There are many reasons why you might be in the market for a Learning Management System (LMS). You might be new to the role of Learning Design and Development Manager, or you might be due to replace an ageing LMS that no longer suits your organization’s needs. In any case, you shouldn’t simply purchase the first LMS that fits your budget. It needs to meet your needs, as well as the needs of your entire organization. The trick is that you might not know what those needs are. Hopefully, this article can help.
What Do Learners Need?
Learners need an LMS that is easy and intuitive. It needs to be able to provide them with the answers they are looking for. Getting your organization to complete the required training is challenging enough. The last thing you want is for your LMS to be a barrier to that training. It should contribute to the motivation to learn.
Think about what competes with the LMS in your organization. Some examples are Google Search, YouTube, other training sites like Lynda.com and so on. All of these have one thing in common. They are all easy to use and there are no barriers to finding what a learner needs and launching it. Your LMS should be the same. Learners should be able to find the training that they want in the same way they Google something. If there is an elaborate login and enrollment process, learners will look for training elsewhere.
What Do Managers Need?
Managers are busy people. They don't have time to look at complicated reports and chase after their employees for not completing their training. Your LMS should demand minimal amounts of their time. I once worked for an organization that was capable of producing completion reports for all the learners who completed training. This report was sent to managers so they could follow up on their employees who hadn't completed training. The irony was that the report only showed a list of employees who had completed the training. This was the exact opposite of the information managers needed. Needless to say, Managers want reporting that helps them do their job, not add additional work for them.
Managers also need to be part of the evaluation process. When learners complete training, at some point in the future we need to hear from managers if their employees have shown improvement in the areas related to the training. This should be an automated process and shouldn't be complicated for the manager to complete. A lengthy survey isn't necessary. You usually only need to ask one or maybe two questions relating to the improvement of employee performance.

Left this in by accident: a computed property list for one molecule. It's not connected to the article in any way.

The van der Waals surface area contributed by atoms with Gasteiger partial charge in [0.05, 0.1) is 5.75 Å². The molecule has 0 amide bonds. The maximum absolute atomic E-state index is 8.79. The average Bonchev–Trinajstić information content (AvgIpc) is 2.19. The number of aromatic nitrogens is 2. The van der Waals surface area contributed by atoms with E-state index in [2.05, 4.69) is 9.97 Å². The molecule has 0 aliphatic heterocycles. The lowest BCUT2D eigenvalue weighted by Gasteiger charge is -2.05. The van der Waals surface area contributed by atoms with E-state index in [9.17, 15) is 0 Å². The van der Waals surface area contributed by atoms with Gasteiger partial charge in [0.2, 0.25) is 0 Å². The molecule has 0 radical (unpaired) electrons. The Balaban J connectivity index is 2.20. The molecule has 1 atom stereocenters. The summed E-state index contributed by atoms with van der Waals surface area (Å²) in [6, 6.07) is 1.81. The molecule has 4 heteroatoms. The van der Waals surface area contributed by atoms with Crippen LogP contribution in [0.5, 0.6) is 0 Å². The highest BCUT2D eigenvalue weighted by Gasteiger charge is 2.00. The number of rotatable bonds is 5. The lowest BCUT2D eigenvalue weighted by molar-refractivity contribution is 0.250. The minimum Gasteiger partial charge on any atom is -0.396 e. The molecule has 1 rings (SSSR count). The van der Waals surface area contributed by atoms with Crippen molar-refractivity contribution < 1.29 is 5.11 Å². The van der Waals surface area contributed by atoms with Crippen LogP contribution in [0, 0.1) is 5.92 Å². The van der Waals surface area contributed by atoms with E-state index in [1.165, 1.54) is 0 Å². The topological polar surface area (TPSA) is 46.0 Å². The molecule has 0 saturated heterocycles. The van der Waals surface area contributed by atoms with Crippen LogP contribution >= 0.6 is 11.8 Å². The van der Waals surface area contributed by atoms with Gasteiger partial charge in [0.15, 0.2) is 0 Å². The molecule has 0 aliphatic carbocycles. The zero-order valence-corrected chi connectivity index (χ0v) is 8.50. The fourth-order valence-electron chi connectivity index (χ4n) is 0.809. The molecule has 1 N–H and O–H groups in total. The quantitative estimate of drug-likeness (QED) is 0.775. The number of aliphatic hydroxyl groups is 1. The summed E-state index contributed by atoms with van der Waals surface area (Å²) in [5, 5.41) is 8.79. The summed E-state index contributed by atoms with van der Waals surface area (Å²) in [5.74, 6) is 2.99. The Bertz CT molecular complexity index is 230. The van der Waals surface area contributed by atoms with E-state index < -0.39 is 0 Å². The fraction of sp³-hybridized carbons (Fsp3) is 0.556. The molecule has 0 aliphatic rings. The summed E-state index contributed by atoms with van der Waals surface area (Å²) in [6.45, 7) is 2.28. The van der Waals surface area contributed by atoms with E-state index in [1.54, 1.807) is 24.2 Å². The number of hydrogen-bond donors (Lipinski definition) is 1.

What Do You Need?
The number one thing a learning design manager needs from an LMS is the ability to report on employee results. Think about it. What does the CEO, or the VP of Human Resources want to know when they come calling. I would say there are four things your LMS needs to tell you through reporting in the following order:
Employees ability to perform their job
Employee compliance with regulatory training
Employee immediate reaction to training
You might be thinking that this order is incorrect but I assure you that items like test results or smile sheets, while important, are at the bottom of my list. The reason is that an employee's ability to pass a written exam in an eLearning or classroom setting is not an indicator of an employee's ability to perform their job. The best way to measure employees ability to perform their job is to information from their manager some time after employees have completed training (Level 3). As for compliance, while this may not be the priority for an organization, not being fined by regulatory bodies, or sued for safety violations is a priority.
At your next meeting with potential LMS vendors, you will be better equipped to address what your potential next LMS can do for you.